Cautious but confident, Gogo issued a report this morning declaring success in mitigating the deicing fluid issues on its 2Ku inflight wifi antenna hardware. More than 2,600 potential deicing events showed zero affected aircraft so far this winter.
A pair of recent earnings reports left open questions about just how many aircraft are generating how much inflight connectivity revenue. Both Gogo and Inmarsat clarified those positions, providing better context around their numbers.
A pair of earnings reports last week left open questions about just how many aircraft are generating how much inflight connectivity revenue. Both Gogo and Inmarsat clarified those positions, providing better context around their numbers.
Maybe it has never truly been cheap for passengers, but airlines historically took advantage of great deals from suppliers to secure inflight wifi connectivity solutions relatively inexpensively. As those vendors now seek financial stability more than market share a shift is underway. Is the era of cheap wifi over? (And did it ever really exist?!?)
Gogo revised its expectations for 2020 and beyond, announcing updated goals as the company continues its drive towards profitability. Alas, details on those revised targets will not be shared with investors. CEO Oakleigh Thorne shared that the new math takes into account "more realistic expectations" of satellite costs and the shift to the airline-directed model. Assuming the new numbers are part of the Q3 '18 numbers they should help the company significantly, though there are indications some parts of the operation could revert to higher costs. The inability for global revenue to keep pace with growth in North America is also concerning given the company's current backlog.
GOL Linhas Aereas inked a deal to install Gogo’s Aircraft Data Service, Wireless Quick Access Recorder and Automated Turbulence Reporting on board across its fleet. The Brazilian carrier, already a 2Ku customer, becomes the launch customer for these platforms. The partnership should improve the airline’s operational efficiency while also helping Gogo expand into the connected airframe market.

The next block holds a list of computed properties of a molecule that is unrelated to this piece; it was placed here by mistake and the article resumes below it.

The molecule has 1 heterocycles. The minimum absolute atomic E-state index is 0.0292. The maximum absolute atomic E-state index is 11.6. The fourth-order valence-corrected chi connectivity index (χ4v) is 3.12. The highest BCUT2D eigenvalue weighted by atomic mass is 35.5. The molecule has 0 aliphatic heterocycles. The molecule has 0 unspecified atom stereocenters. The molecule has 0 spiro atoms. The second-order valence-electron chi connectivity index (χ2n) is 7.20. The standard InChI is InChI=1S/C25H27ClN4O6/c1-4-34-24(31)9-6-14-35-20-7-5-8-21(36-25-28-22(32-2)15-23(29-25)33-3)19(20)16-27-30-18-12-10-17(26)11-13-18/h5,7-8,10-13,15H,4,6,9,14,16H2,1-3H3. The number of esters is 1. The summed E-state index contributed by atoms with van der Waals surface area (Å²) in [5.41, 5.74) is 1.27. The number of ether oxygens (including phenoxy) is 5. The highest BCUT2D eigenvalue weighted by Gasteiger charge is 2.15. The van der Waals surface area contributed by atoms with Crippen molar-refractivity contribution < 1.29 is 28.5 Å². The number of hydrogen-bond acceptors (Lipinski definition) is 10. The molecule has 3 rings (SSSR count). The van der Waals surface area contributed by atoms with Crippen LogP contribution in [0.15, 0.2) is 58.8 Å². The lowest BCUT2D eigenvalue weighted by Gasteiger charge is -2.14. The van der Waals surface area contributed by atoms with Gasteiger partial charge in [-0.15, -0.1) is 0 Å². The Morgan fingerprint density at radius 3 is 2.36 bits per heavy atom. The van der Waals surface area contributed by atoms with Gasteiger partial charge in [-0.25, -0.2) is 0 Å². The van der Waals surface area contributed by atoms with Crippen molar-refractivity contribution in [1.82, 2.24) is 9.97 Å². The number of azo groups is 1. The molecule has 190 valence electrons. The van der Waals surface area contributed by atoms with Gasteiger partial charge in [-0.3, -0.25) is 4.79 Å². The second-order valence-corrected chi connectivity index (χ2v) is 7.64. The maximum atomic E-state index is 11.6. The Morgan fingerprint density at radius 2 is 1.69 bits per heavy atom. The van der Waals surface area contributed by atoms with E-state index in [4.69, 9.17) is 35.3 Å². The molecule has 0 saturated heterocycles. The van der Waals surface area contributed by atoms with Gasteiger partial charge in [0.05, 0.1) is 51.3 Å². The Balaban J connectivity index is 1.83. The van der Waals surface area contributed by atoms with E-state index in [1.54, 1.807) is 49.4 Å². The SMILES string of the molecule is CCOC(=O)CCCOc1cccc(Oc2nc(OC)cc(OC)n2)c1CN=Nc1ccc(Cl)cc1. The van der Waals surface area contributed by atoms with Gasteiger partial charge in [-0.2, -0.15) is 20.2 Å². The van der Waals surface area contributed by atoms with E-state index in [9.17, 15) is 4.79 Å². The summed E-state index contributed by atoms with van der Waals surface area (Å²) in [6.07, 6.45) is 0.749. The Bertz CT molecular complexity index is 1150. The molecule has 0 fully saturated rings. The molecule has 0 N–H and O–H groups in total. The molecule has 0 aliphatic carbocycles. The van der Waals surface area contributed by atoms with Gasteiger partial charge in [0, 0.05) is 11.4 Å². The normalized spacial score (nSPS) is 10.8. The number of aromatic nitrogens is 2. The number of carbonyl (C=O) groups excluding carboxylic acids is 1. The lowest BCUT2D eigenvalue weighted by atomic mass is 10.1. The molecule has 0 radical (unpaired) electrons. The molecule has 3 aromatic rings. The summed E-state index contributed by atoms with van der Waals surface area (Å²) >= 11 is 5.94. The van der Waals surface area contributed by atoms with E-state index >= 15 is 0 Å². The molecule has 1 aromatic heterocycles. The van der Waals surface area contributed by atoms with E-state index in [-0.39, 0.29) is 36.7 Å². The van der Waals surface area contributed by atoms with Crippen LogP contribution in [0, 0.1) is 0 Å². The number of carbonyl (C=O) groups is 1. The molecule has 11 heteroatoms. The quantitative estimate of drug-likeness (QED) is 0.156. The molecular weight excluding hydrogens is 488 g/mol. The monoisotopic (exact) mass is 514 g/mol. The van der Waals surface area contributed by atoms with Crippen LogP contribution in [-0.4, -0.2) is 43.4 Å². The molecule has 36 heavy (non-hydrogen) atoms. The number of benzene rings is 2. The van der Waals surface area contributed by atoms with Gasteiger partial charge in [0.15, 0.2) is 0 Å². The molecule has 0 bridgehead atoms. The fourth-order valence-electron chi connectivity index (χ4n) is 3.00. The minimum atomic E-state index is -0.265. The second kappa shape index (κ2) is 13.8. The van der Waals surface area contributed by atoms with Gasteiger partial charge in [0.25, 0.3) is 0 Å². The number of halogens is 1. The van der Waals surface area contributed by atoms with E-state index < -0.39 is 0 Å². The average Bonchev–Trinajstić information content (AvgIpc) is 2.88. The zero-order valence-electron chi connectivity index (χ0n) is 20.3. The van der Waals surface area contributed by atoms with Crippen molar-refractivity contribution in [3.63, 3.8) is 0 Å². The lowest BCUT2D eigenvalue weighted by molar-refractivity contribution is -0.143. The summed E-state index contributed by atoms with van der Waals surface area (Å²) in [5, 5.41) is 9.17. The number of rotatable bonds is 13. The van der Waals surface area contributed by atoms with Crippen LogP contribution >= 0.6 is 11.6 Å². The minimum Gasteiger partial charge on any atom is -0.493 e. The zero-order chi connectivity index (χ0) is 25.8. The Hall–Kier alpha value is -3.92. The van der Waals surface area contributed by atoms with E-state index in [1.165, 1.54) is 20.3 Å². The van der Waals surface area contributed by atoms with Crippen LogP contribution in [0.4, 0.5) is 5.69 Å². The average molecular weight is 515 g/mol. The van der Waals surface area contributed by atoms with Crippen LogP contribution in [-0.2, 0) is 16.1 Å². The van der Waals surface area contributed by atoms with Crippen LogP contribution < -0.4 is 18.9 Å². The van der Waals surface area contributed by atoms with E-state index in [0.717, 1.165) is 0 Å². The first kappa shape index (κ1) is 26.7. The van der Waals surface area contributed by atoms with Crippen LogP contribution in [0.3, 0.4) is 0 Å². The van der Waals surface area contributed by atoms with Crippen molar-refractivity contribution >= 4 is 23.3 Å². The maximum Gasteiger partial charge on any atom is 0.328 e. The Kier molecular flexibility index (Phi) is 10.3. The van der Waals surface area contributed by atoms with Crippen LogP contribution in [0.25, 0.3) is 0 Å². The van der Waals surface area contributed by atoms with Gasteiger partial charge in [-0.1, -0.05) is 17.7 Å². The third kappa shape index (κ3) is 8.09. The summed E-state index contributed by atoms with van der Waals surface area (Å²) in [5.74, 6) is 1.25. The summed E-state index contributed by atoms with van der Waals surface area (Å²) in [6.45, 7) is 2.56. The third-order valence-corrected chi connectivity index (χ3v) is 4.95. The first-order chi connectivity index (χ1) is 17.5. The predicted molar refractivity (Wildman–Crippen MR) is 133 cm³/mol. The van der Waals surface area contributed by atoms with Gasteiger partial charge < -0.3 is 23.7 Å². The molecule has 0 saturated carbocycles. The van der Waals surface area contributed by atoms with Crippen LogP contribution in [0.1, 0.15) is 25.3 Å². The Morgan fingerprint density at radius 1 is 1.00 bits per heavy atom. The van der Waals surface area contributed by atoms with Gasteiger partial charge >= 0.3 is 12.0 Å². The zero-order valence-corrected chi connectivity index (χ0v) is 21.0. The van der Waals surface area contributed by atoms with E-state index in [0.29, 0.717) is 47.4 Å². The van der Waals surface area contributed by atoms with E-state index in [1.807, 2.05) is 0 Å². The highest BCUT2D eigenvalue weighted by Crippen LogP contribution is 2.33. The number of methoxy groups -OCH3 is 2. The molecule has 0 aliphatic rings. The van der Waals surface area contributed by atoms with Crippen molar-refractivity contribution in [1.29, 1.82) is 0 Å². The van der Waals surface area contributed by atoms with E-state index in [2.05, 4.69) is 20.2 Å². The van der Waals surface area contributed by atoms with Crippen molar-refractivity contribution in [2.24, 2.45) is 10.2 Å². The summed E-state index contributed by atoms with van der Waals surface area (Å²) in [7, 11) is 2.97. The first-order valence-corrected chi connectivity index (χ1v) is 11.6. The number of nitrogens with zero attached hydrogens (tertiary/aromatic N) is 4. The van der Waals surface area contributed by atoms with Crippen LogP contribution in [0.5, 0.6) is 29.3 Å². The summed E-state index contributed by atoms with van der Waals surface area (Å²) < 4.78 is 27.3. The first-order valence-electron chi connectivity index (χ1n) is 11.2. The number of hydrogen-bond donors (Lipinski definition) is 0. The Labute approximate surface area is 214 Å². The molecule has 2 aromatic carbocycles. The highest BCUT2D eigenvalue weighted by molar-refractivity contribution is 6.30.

Global Eagle took Albatross One, its flying testbed, on a field trip to Canada last week and the results proved incredibly positive. The inflight connectivity provider partnered with satellite-operator Telesat to deliver data across the Phase 1 Low Earth Orbit (LEO) satellite and geostationary Anik F3 using a common on-board antenna from Qest and modem from Gilat. The test flight proved that transitions from the GEO satellite to LEO and back can work on the company's gimbal-mount Ka-band antenna solution. During inflight testing, the team successfully demonstrated industry-leading data upload speeds from the aircraft, engaged in uninterrupted video chatting and movie streaming, and experienced the lowest latency of any satellite connection to date.
The test flights are the latest step in Global Eagle's efforts to position itself as a technology leader in the inflight connectivity world. Company executives have talked up the new constellation since the test satellite launched at the beginning of 2018. During the recent APEX EXPO in Boston LEO connectivity was a frequent topic of conversation. For Alexis Steinman, SVP Aviation Solutions, there is no subtlety in the company's plans: "We are betting big on LEO." With this latest successful test expect that bet to continue to grow.
As the new Thales/Spirit Airlines Ka-band inflight wifi connectivity solution inches closer to flight testing it appears necessary to dispel one rumor about timing and opine on a very different one about the antenna technology that will be used on board.
Low-earth orbit (LEO) satellite constellations promise higher capacity and lower latency for connections. They also bring significant challenges, mostly owing to far more frequent satellite switching to maintain a connection. Add in an airplane moving though the sky and the complexity increases further. Multiple vendors are now moving through the testing process, with plans to deliver functional solutions as early as 2019, well ahead of the satellite constellations being ready for such connections.
It was one of the worst kept secrets in the inflight connectivity world. Now it is no longer a secret. Air France finally confirmed that its single-aisle fleet will carry the Global Eagle Ku-band satellite system for its on board wifi service. The service will operate in partnership with French telecom carrier Orange.